Now we're ready for our first full-fledged example of Noether's theorem. Conservation of energy is a law of physics, and Noether's theorem says that the laws of physics come from symmetry. Specifically, Noether's theorem says that every symmetry implies a conservation law. Conservation of energy comes from a symmetry that we haven't even discussed yet, but one that is simple and intuitively appealing: as time goes by, the universe doesn't change the way it works. We'll call this time symmetry.
We have strong evidence for time symmetry, because when we see a distant galaxy through a telescope, we're seeing light that has taken billions of years to get here. A telescope, then, is like a time machine. For all we know, alien astronomers with advanced technology may be observing our planet right now,5 but if so, they're seeing it not as it is now but as it was in the distant past, perhaps in the age of the dinosaurs, or before life even evolved here. As we observe a particularly distant, and therefore ancient, supernova, we see that its explosion plays out in exactly the same way as those that are closer, and therefore more recent.
Now suppose physics really does change from year to year, like politics, pop music, and hemlines. Imagine, for example, that the “constant” G in Newton's law of gravity isn't quite so constant. One day you might wake up and find that you've lost a lot of weight without dieting or exercise, simply because gravity has gotten weaker since the day before.
If you know about such changes in G over time, it's the ultimate insider information. You can use it to get as rich as Croesus, or even Bill Gates. On a day when G is low, you pay for the energy needed to lift a large mass up high. Then, on a day when gravity is stronger, you lower the mass back down, extracting its gravitational energy. The key is that the energy you get back out is greater than what you originally had to put in. You can run the cycle over and over again, always raising the weight when gravity is weak, and lowering it when gravity is strong. Each time, you make a profit in energy. Everyone else thinks energy is conserved, but your secret technique allows you to keep on increasing and increasing the amount of energy in the universe (and the amount of money in your bank account).
The scheme can be made to work if anything about physics changes over time, not just gravity. For instance, suppose that the mass of an electron had one value today, and a slightly different value tomorrow. Electrons are one of the basic particles from which atoms are built, so on a day when the mass of electrons is low, every physical object has a slightly lower mass. In problem 14 on page 37, you'll work out a way that this could be used to manufacture energy out of nowhere.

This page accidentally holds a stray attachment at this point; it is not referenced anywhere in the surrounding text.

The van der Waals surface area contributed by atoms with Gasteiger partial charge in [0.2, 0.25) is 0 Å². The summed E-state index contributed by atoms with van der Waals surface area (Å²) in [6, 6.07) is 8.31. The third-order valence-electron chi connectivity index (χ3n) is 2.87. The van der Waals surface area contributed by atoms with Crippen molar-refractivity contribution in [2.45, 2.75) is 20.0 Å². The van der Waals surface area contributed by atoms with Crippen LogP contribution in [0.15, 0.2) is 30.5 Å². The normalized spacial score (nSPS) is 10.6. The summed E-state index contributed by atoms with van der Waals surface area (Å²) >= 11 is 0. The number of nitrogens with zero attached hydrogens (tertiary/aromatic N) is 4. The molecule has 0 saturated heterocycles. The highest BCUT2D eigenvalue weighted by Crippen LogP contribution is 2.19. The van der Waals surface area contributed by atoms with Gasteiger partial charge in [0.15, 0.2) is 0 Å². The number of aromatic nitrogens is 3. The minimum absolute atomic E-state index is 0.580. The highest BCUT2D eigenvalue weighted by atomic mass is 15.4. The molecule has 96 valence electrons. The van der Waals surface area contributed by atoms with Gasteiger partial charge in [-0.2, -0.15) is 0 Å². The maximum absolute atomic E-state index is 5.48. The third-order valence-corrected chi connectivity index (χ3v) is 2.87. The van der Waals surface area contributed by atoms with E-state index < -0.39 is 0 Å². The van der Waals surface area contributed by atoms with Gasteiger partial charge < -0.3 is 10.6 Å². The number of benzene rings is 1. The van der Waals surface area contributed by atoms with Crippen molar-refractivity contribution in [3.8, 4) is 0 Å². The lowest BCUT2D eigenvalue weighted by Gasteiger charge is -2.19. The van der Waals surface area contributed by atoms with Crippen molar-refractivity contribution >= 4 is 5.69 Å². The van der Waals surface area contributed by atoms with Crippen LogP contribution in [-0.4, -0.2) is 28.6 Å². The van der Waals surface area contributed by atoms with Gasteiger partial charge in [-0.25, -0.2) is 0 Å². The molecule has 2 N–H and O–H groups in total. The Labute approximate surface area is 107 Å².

Sorry, but it won't work. Experiments show that G doesn't change measurably over time, nor does there seem to be any time variation in any of the other rules by which the universe works.6 If archaeologists find a copy of this book thousands of years from now, they'll be able to reproduce all the experiments you're doing in this course.
I've probably convinced you that if time symmetry was violated, then conservation of energy wouldn't hold. But does it work the other way around? If time symmetry is valid, must there be a law of conservation of energy? Logically, that's a different question. We may be able to prove that if A is false, then B must be false, but that doesn't mean that if A is true, B must be true as well. For instance, if you're not a criminal, then you're presumably not in jail, but just because someone is a criminal, that doesn't mean he is in jail --- some criminals never get caught.
Noether's theorem does work the other way around as well: if physics has a certain symmetry, then there must be a certain corresponding conservation law. This is a stronger statement. The full-strength version of Noether's theorem can't be proved without a model of light and matter more detailed than the one currently at our disposal.
- Benjamin Crowell, Conceptual Physics